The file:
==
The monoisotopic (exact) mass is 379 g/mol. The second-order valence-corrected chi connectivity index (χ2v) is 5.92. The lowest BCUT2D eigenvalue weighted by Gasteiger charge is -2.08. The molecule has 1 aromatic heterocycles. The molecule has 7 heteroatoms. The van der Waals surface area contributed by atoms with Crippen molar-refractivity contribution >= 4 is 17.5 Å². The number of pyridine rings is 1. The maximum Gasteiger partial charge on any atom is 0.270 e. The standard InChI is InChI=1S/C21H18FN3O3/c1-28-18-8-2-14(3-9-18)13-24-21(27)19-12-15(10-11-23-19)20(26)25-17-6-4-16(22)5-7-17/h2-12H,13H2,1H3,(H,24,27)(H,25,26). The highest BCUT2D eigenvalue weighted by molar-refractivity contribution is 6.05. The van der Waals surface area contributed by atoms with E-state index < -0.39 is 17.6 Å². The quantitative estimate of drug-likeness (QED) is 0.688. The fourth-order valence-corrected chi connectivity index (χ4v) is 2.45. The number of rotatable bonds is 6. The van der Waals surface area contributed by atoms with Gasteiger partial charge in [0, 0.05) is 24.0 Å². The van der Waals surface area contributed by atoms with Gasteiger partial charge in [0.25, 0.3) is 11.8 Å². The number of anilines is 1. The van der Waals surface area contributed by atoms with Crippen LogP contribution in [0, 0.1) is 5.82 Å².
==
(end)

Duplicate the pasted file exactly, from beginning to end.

The monoisotopic (exact) mass is 379 g/mol. The second-order valence-corrected chi connectivity index (χ2v) is 5.92. The lowest BCUT2D eigenvalue weighted by Gasteiger charge is -2.08. The molecule has 1 aromatic heterocycles. The molecule has 7 heteroatoms. The van der Waals surface area contributed by atoms with Crippen molar-refractivity contribution >= 4 is 17.5 Å². The number of pyridine rings is 1. The maximum Gasteiger partial charge on any atom is 0.270 e. The standard InChI is InChI=1S/C21H18FN3O3/c1-28-18-8-2-14(3-9-18)13-24-21(27)19-12-15(10-11-23-19)20(26)25-17-6-4-16(22)5-7-17/h2-12H,13H2,1H3,(H,24,27)(H,25,26). The highest BCUT2D eigenvalue weighted by molar-refractivity contribution is 6.05. The van der Waals surface area contributed by atoms with E-state index < -0.39 is 17.6 Å². The quantitative estimate of drug-likeness (QED) is 0.688. The fourth-order valence-corrected chi connectivity index (χ4v) is 2.45. The number of rotatable bonds is 6. The van der Waals surface area contributed by atoms with Gasteiger partial charge in [0, 0.05) is 24.0 Å². The van der Waals surface area contributed by atoms with Gasteiger partial charge in [0.25, 0.3) is 11.8 Å². The number of anilines is 1. The van der Waals surface area contributed by atoms with Crippen LogP contribution in [0, 0.1) is 5.82 Å².